Five Years of Service and Leadership in the Local Community

On March 21, 2018, with paint brushes, lawn mowers and leaf blowers in hand, around 350 Point University students, faculty and staff took to the streets of West Point to clean up empty lots, repair houses, and do yardwork for struggling residents as part of Point’s tradition of Impact Day. Under the theme, “This Block is on Point,” the Point family hoped to show their love and gratitude to our West Point neighbors in a tangible way. With thirty-five sites stretching from Plum Street to Cleveland Street, the Point community served six hours with glad hearts on the blustery Wednesday.

“Impact Day is important to the Point community because it gives an opportunity for students, faculty and staff to all get together and work in the community and partner with community members,” says Assistant Dean of Students Illya Lawrence.

This past fall marked the fifth year since Point University moved to the recovering textile town of West Point, Georgia. Since that move, Point has been intentional about being good neighbors and giving back to the Greater Valley Area. While an economic boost was to be expected with bringing hundreds of new people to the area, over the last five years Point has sought to fulfill their mission—to educate students for Christ-centered service and leadership—locally by serving and leading in their new community.

“It’s a great way for us to give back to the community just because the community has embraced us so well us since we’ve moved here to West Point,” reflects Leia Wilkerson, senior English major.

One way of doing this was through a regular, corporate day of service, called Impact Day. Once or twice a year, Point students, faculty and staff leave their classrooms and offices to serve their neighbors in West Point, Valley and Lanett. They have built walls to provide housing to needy families. They have cleaned up local parks. They have collected supplies for the homeless. In each of these projects, Point had a singular goal—to give back to a community that has welcomed them since the Point sign went up on the corner of 10th Street and 4th Avenue in 2012.

“Impact Day is about getting out into the local community and helping out in wherever we can make a difference in our local community. The city of West Point has been helpful in identifying areas where we can have the most impact,” says Director of University Relations Chris Beirne. “We’re blessed to be able to do it again another year.”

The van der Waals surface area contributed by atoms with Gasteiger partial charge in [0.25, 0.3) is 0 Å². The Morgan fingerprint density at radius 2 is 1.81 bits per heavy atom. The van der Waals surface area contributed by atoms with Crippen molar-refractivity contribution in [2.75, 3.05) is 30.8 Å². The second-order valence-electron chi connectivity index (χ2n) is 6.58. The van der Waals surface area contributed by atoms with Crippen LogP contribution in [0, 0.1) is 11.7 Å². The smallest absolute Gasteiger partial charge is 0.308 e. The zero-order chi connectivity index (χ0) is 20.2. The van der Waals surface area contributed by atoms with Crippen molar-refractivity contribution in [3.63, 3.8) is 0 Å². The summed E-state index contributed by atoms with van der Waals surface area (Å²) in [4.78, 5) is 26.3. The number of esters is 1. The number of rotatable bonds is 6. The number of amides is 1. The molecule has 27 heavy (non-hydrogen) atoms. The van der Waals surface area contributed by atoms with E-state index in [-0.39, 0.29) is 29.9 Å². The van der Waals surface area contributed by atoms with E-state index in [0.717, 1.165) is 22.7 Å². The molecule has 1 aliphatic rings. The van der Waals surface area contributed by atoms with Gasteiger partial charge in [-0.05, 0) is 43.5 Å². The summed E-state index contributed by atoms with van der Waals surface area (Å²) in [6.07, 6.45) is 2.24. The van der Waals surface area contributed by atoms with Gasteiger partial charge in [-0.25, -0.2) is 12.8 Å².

The past five years of projects would not have been possible without Point’s community partners, specifically the Chattahoochee Fuller Center Project, an organization that works to provide affordable housing and to revitalize neighborhoods in the Greater Valley Area. The City of West Point with Mayor Steve Tramell, Spring Road Christian Church and other local business have also been an integral part of past Impact Days by providing funding, food, supplies and volunteers in order for these days of service to have maximum impact. This year, community business partners included Hyundai-Demos, ITC Holding Company, Home Depot of LaGrange and West Point Coca-Cola.

“We love partnering with Point; we love all their students,” remarks Kim Roberts, Executive Director of the Chattahoochee Fuller Center Project. “It’s just amazing to get out into the community and into the streets and see what can be done when a group comes together like this.”

Point students, while excited for a day off from classes, are more excited for a day of community building and service. Arriving early in the morning for prayer and commissioning, students gladly give up an entire day of manual labor to work alongside their classmates and professors and to help the community in a tangible way.

“My favorite part about Impact Day is just all being together and having fun serving our community,” says Daelee Parman, junior Biblical studies and preaching major.

While any institution of higher education seeks to equip students within the classroom, Point’s purpose is unique in that they aim to train students outside of the classroom in leadership and service. Whether through service learning projects for local businesses, internships with churches and ministries, or community service opportunities, Point is sending out their students out to impact both the local and global community with the Cross of Christ.

“It feels great to go out there and do Kingdom work and actually be able to impact our community,” says senior exercise science major Brad Bonner.